Manage your Influences
So this one might just be me, but I'm throwing it out there in case anyone else is like this. Personally, I find that the media I consume while writing fiction ends up impacting what I write. This includes video games, TV, movies, and other books.
Now again, this may just be me, and you might be fine watching Winnie the Pooh before writing a groady crime thriller. I cannot however, and I mention all this because maybe the media you consume might be affecting you without you realizing it. This also goes back to the "use an outline and stick to it," thing, because sticking to said outline is easier when you really get in the spirit of the thing. Now if you feel this doesn't apply -- then cool. By all means, ignore everything in this section. But in the off chance you think it might...just try to manage what you watch and read, it might end up making a huge difference in how you write.
Write (Almost) Every Day
If you're just starting out writing, following through with it can be really difficult. And even as someone who's written in just about every other medium, I found myself struggling to finish my draft. The soul-crushing, brain-through-six-miles-of-broken-glass process of writing a story that's borderline unreadable and might be anywhere from 40%-80% scrapped is...well, a daunting one, to say the least.
As someone who's also been through this process at least 2-3 times, I can also safely say that it does NOT get easier the further along you are. If you can actually make it past the 2nd and 3rd draft, then yes. Based on my past experience with other mediums, I think once you acquire a knack for it, it gets easier to do. As of now, I could probably bang out a comic book script in my sleep, for example. But it actually gets harder and harder as time goes on, and the closer you get to your novel's end, the more tempted you'll be to simply half-ass it so you can be done forever with this nightmare of a story.
The only way you can reasonably keep this process up is to make it a habit. To type at least 2000 words every day into the word processor and only ever stop for bloody, screaming emergencies and birthday parties. Notice I didn't say holidays. Yes, I even write on Christmas, Halloween and the Fourth of July. I do so while working around the usual celebrations (I'm not a monster -- I celebrate with my family, but also work either really early or late after said celebrations are over). If you fail to meet a deadline, you must punish yourself in a humane, but uncomfortable way. Maybe drink your morning coffee without sweetener, or do 200 push-ups, or sit through a full episode of Jerry Springer. Something to get you to think "oh yeah, writing that crappy first draft is at least better than this."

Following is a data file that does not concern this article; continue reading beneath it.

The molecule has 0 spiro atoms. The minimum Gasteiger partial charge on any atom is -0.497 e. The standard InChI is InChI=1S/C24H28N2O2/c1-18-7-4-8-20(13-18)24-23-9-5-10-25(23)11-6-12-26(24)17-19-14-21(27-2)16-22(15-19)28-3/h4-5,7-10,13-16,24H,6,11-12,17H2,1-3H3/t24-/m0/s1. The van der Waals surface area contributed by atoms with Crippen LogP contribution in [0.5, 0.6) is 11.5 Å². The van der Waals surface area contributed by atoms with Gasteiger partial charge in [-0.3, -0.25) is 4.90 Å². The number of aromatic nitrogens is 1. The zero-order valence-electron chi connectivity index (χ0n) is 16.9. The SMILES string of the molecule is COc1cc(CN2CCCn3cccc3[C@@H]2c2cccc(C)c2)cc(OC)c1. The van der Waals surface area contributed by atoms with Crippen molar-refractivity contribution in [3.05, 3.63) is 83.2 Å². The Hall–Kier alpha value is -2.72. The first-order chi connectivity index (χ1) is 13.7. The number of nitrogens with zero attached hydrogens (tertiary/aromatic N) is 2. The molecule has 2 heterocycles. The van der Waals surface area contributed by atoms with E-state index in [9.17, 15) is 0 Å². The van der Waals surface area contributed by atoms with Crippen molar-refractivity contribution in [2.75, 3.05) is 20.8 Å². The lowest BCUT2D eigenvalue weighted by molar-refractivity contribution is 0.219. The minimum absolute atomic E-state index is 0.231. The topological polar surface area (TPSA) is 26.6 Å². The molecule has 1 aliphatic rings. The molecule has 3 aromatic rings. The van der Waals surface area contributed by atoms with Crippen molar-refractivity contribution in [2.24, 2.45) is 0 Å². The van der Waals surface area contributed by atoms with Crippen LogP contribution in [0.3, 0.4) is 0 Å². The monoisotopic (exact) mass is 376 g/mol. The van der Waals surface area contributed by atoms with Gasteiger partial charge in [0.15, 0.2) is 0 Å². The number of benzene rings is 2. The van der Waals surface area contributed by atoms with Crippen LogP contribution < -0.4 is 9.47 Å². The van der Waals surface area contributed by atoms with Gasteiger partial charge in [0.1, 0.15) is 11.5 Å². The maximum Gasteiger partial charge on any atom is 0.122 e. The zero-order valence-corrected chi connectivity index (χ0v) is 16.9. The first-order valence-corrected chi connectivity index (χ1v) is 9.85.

Also, try to keep yourself accountable to someone other than yourself. I tend to post my progress on drafts on my Facebook, and seeing other, published authors like and comment on these posts has helped keep me invested in the process. It's kind of a reminder that yeah, I'm not just doing this for me. You need to be like frickin' Goku training constantly to improve your craft, or else you'll end up like Gohan in Dragon Ball Super and stop being the Strongest Person in the Universe because you gave up like a frikkin' nerd. Or in your case, stop being an active writer. Which would suck. Like Yamcha. Don't be Yamcha.
Go Get Some Pizza When Everything's Done
Okay, so maybe it doesn't have to be pizza. Or food at all. You know that Spider-Man game that came out on PS4? Congrats, go ahead and grab that now, and play it for a few days, or hit the movies if something good's out. Congrats, you earned it.
Writing fiction can be legitimately stressful, nail-biting or worse -- dull and boring at times. And most people who start writing never actually finish their projects. As of now, I've finished the first part -- the first draft, but that's just like, one third of climbing Everest. But helping yourself to little victories can make all the difference in wanting to continue. I heard once (I think in a podcast somewhere?) that Brandon Sanderson would open a MTG pack after completing an especially difficult chapter, as a sort of reward. And honestly, I can kinda see why. Anything that helps train your mind to associate writing with something good can help increase morale quite a bit. Granted, I wouldn't go so far as to eat an entire candy bar after every chapter (please don't), but doing something nice for yourself as a motivator can really help you move along, even through the bits that make you want to jump in the sea and die. It kind of ties in with the "punishments" in that this is the carrot and those are the "stick." When you do good, treat yourself within reason. When you mess up, or get lazy, correct yourself (again within reason).
Eventually you will start making a habit of it, and it'll come easier. At least it did for me. Which is not to say it still wasn't difficult at times (towards the end I had to force myself to get through it because it was such a flaming trash fire), but hey. Pizza. And if you don't pull your weight, no
Again, I get that some of this stuff is pretty basic, but at the end of the day, it worked. Which is why I decided to write this piece shortly after the draft was finished. All this stuff is still very fresh in my mind, and in the off chance it helps someone, anyone, I'll feel it was all worth it more so than it already is.
Anyway, that's all for now. I have another draft to begin soon, and that one's twice as long, I suspect.
On the one hand, I'm kinda excited. First Drafts are by nature, worse getting your teeth pulled by clowns. Clowns who use the laughing gas on themselves instead of on you. The second draft though, I hear is even worse than that, if you ask certain people. So